Canadians are still concerned about the deficit as the next federal budget announcement nears, according to a new poll.

In an Angus Reid Institute survey released Monday, deficits and federal spending ranked third among the ‘most important issues facing Canada today,’ trailing only ‘the economy’ and ‘health care’. The issue was cited by 22 per cent of the 5,400 Canadians polled.

In contrast, only 12 per cent of respondents in a Dec. 2015 Angus Reid poll listed the deficit and government spending among their chief concerns.

The swing can largely be attributed to the realities of deficit spending coming to fruition.

“It’s interesting how the pendulum swings,” Angus Reid Executive Director Shachi Kurl told “There was a time in Canadian political rhetoric when deficit spending was the most evil thing a politician could do. … Justin Trudeau changed the game politically in the last Federal election by saying: ‘I’m going to run deficits,’ saying it openly and talking about a modest $10 billion deficit and making the argument that this would make lives better for working class Canadians.”

“Fast forward a year and a half and what you’re finding is that people are far less comfortable with the amount and the level of deficit spending that we are seeing.”

The poll comes two days before the Liberal government’s 2017 budget announcement.

Despite the concern over the deficit, Prime Minister Justin Trudeau remained popular among those polled. Fifty-five per cent of respondents said they approve of Trudeau, though only 15 per cent said they approve ‘strongly’.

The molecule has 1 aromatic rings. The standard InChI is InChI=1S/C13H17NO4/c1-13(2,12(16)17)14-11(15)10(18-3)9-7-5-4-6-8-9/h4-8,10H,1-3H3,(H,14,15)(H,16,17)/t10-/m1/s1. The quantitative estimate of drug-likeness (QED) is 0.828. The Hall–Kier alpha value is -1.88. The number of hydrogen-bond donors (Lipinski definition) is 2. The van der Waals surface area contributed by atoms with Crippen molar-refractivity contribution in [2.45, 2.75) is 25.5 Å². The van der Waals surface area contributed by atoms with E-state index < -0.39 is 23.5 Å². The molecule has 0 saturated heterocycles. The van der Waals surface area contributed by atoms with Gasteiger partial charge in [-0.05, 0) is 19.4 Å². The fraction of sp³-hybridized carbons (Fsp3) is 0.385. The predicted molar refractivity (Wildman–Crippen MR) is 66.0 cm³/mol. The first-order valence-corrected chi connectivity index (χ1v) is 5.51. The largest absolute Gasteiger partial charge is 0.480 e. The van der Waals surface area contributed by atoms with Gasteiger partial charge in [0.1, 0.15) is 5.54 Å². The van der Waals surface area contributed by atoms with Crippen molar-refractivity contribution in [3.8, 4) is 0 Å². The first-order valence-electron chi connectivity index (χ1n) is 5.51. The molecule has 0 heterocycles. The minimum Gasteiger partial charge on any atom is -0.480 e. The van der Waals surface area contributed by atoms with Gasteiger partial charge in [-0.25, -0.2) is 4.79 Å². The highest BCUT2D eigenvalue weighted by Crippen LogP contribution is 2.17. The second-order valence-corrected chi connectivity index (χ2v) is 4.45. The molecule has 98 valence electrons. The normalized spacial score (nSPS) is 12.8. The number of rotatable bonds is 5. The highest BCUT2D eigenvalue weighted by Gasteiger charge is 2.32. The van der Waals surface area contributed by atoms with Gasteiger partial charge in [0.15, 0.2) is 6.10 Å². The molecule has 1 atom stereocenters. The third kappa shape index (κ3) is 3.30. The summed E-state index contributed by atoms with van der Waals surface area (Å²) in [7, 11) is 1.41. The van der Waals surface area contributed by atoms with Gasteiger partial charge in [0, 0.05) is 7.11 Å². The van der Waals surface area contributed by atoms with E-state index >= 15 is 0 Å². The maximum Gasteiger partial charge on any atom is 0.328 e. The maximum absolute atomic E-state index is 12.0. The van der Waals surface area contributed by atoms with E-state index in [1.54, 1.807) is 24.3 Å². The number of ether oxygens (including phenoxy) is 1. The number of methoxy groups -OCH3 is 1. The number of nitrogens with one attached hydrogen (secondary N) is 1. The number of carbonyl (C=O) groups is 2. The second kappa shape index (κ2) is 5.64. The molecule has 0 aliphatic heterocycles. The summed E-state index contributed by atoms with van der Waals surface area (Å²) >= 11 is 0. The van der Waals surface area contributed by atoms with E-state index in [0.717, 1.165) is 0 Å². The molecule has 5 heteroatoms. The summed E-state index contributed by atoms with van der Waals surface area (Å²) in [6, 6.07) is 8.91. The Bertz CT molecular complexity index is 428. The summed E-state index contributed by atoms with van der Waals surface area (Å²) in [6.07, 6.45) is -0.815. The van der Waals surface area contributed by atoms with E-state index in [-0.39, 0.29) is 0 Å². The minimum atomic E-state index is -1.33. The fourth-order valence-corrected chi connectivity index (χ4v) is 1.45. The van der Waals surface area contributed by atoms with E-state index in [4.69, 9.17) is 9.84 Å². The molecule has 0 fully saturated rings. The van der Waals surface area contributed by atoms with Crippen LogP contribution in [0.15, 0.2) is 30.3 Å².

Trudeau was most popular in Atlantic Canada with 73 per cent approval in Newfoundland and Labrador and a 26 per cent ‘approve strongly’ showing in Nova Scotia.

A December Angus Reid poll saw the Prime Minister’s approval rating drop 10 percentage points to 55 per cent.

Kurl believes that spending is partly to blame for the dip in Trudeau’s popularity since his election, but that he’s also experiencing the end of a “very sweet and quite extended” honeymoon with Canadians.

“I think that I had always imagined that it would simply be the business of getting down to governing and getting down to the job at hand that would start to  chip away at those sky-high approval ratings and that’s what’s happening.”

She pointed to the government’s handling of trade, the economy, energy, relations with the U.S. and climate change as “big hurdles coming up that this government’s going to have to clear.”

Respondents also expressed some pessimism for their standard of living, with 26 per cent of respondents describing their current standard of living as worse than it was a year ago. Alberta was the most pessimistic of the provinces with 43 per cent of respondents experiencing a downturn.

Similarly, 23 per cent of respondents nationwide expected their standard of living to be worse a year from now.